Just as with any other hobby when you take up gardening, everyone will give you their very best advice. Even so, it’s important to understand that not all of the advice you get will be valuable or worthwhile.
In fact some can be incredibly damaging. In this article, we will examine some common gardening myths and give you the information you need to sort truth from myth. Read on to learn more.
Myth #1 – You Can Trust Organic Pesticides To Be Safe
Everybody knows that chemical pesticides are dangerous, so it only stands to reason that organic pesticides must be safe.
The fact is, organic pesticides derived from poisonous plants such as the castor plant are quite dangerous indeed. For example, the organic pesticide Rotenone is extracted from the roots of a poisonous tropical bean plant.
It is extremely potent and is actually six times more toxic to living creatures than the chemical pesticide, Sevin. This is why Rotenone is banned in a number of countries.
Other organic pesticides that are actually quite hazardous include:
- Bacillus Thuringiensis
- Alpha-Beta Proteins
- Neem Spray Oil Pesticide – although we have not figure why
All of these substances are natural, but they are not necessarily entirely safe. We all know that nicotine is highly toxic for all living beings. Some organic pesticides contain bacteria such as Botulinum toxins, which can be deadly.
Some other substances work by disrupting natural functions in insects and/or triggering accelerated development of defense mechanisms in crops. All of these actions have the potential to be hazardous.
Even with all of these potential negatives, it is still preferable to use organic pesticides rather than chemical pesticides. Simply do so wisely by using the pesticide sparingly and following directions carefully.
Myth #2 – Pruning Cuts Should Be Painted
The common belief is that when you prune a tree you should seal off exposed areas with a sort of “wound dressing” such as asphalt compounds, petroleum compounds, shellac or latex. This is old-fashioned thinking!
Now we know that it is far more natural and beneficial to allow the tree to self heal. Left alone, it will form a callus or scar tissue at the injury site. This natural seal will keep out pathogens that can cause infection. There was even research on wound dressings.
When you paint over the wound, you prevent the formation of a callus. This interferes with the natural healing of the tree. Additionally, artificial sealants seal in microorganisms and spores that can cause decay.
The best thing you can do when pruning is to use the sharpest instrument possible, sterilize your blades and make a very clean slanted cut close to the branch collar.
Myth #3 – New Houseplants Need To Be Repotted
Many visitors to the local nursery or garden center come home with one or several new houseplants. For some reason they “believe” they need to repot the plant right away into a larger pot.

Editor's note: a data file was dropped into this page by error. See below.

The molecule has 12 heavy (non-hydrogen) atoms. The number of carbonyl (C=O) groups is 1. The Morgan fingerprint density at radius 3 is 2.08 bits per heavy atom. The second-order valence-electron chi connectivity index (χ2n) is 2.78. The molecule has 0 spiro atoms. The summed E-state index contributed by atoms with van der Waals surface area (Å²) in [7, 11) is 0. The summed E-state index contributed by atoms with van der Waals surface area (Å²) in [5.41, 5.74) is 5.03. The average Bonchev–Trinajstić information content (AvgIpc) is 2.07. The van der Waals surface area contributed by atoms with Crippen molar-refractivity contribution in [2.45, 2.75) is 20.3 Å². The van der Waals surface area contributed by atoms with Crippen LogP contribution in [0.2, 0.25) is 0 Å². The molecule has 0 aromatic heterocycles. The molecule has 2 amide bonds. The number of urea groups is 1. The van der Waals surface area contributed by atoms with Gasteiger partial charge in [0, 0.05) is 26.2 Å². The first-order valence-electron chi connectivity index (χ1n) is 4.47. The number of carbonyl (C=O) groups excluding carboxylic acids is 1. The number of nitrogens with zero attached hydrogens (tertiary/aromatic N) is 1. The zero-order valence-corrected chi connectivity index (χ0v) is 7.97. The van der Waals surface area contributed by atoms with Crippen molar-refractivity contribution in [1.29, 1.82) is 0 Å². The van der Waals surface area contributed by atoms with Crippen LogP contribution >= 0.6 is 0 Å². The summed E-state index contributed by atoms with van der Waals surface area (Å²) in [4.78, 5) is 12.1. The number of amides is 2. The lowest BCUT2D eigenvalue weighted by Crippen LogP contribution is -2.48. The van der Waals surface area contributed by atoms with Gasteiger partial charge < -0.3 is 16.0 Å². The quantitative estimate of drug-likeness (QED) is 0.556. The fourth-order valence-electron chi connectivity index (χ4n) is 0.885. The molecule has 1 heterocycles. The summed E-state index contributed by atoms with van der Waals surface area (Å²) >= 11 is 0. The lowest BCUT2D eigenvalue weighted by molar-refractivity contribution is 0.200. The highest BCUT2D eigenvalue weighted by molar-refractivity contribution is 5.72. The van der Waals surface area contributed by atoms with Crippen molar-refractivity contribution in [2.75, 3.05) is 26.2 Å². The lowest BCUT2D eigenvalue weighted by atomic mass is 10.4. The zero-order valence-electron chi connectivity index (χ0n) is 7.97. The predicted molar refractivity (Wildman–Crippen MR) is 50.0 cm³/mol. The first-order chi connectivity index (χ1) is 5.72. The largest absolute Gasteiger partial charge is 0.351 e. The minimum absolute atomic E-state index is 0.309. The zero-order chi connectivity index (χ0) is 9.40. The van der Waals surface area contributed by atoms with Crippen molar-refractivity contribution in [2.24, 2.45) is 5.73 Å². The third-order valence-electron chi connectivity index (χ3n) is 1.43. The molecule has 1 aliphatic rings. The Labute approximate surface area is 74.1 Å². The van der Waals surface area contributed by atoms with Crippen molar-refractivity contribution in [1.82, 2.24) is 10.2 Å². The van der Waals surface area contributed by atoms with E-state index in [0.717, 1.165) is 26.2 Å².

Most plants DO NOT arrive at the garden center or nursery – root bound. They have plenty of “room” in the soil to survive and do very well for a long time.
In fact, most houseplants will do very well for over a year without the need for repotting. Read this article – Should You Repot Houseplants? – before you repot!
You’re better off getting an attractive decorative container and putting the houseplant in the pot.
Myth #4 – You Should Plant Fruit Trees in Twos
It was once believed that if you bought two fruit trees, you could count on them pollinating one another effectively. This is not always true, though.
For one thing, you cannot always be sure that you will get one male tree and one female tree when you buy two.
For another, many trees are self-pollinating and may have both male parts and female parts within the same flowers or male and female flowers on the same tree.
On the other hand, some types of trees such as sweet cherry, pear, apple and plum are self-sterile. These types of trees need pollen from other kinds of trees for fertilization. Because of this, buying two of them will do you no good at all!
For this reason, rather than simply buying two of each tree and hoping for the best you should research the type of tree you want and determine whether or not you need to purchase a companion tree for successful pollination.
Alternately, you might want to look for trees that have been grafted to ensure that you have both male and female components on the same tree.
Myth #5 – Trees Should Be Planted in Very Deep Holes for Stability
It has always been thought that planting a tree in a deep hole would help it to establish stable roots so that it would not be susceptible to being blown over in high winds.
Now we understand that is more important to dig a wide hole than a deep hole.
A hole that is twice as wide as the diameter of the root ball gives the tree plenty of room to spread its roots. This wide base is more stable than a deep, narrow base.
Myth #6 – Planting Holes Should Be Filled With Fertilizer And Compost
When you give a plant a rich start with fertilizer and compost, you inadvertently cause it to restrict the growth of its roots because the roots have no need to stretch out seeking nourishment.